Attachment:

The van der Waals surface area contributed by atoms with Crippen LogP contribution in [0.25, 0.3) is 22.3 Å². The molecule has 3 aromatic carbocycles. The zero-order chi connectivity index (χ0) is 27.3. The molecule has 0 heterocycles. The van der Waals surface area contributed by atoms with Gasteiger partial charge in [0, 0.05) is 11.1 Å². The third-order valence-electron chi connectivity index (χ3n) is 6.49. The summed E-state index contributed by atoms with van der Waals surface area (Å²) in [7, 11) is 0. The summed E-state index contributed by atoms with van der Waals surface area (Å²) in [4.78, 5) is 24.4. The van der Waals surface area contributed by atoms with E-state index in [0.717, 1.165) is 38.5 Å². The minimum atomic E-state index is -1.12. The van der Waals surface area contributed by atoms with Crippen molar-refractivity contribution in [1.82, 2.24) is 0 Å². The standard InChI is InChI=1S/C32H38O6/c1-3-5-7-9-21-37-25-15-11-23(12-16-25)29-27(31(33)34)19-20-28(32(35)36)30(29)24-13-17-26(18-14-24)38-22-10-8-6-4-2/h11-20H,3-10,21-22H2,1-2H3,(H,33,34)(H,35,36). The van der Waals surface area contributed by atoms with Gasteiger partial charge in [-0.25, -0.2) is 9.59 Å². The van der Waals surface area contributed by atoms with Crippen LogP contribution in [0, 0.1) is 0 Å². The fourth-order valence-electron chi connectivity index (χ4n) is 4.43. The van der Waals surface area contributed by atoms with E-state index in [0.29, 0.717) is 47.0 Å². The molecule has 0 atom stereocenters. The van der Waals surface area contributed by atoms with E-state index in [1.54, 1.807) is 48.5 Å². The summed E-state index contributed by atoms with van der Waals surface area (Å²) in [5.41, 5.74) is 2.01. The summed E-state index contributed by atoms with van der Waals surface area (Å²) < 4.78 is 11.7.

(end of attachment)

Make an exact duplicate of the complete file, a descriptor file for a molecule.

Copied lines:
The van der Waals surface area contributed by atoms with Crippen LogP contribution in [0.25, 0.3) is 22.3 Å². The molecule has 3 aromatic carbocycles. The zero-order chi connectivity index (χ0) is 27.3. The molecule has 0 heterocycles. The van der Waals surface area contributed by atoms with Gasteiger partial charge in [0, 0.05) is 11.1 Å². The third-order valence-electron chi connectivity index (χ3n) is 6.49. The summed E-state index contributed by atoms with van der Waals surface area (Å²) in [7, 11) is 0. The summed E-state index contributed by atoms with van der Waals surface area (Å²) in [4.78, 5) is 24.4. The van der Waals surface area contributed by atoms with E-state index in [0.717, 1.165) is 38.5 Å². The minimum atomic E-state index is -1.12. The van der Waals surface area contributed by atoms with Crippen molar-refractivity contribution in [1.82, 2.24) is 0 Å². The standard InChI is InChI=1S/C32H38O6/c1-3-5-7-9-21-37-25-15-11-23(12-16-25)29-27(31(33)34)19-20-28(32(35)36)30(29)24-13-17-26(18-14-24)38-22-10-8-6-4-2/h11-20H,3-10,21-22H2,1-2H3,(H,33,34)(H,35,36). The van der Waals surface area contributed by atoms with Gasteiger partial charge in [-0.25, -0.2) is 9.59 Å². The van der Waals surface area contributed by atoms with Crippen LogP contribution in [0, 0.1) is 0 Å². The fourth-order valence-electron chi connectivity index (χ4n) is 4.43. The van der Waals surface area contributed by atoms with E-state index in [0.29, 0.717) is 47.0 Å². The molecule has 0 atom stereocenters. The van der Waals surface area contributed by atoms with E-state index in [1.54, 1.807) is 48.5 Å². The summed E-state index contributed by atoms with van der Waals surface area (Å²) in [5.41, 5.74) is 2.01. The summed E-state index contributed by atoms with van der Waals surface area (Å²) < 4.78 is 11.7.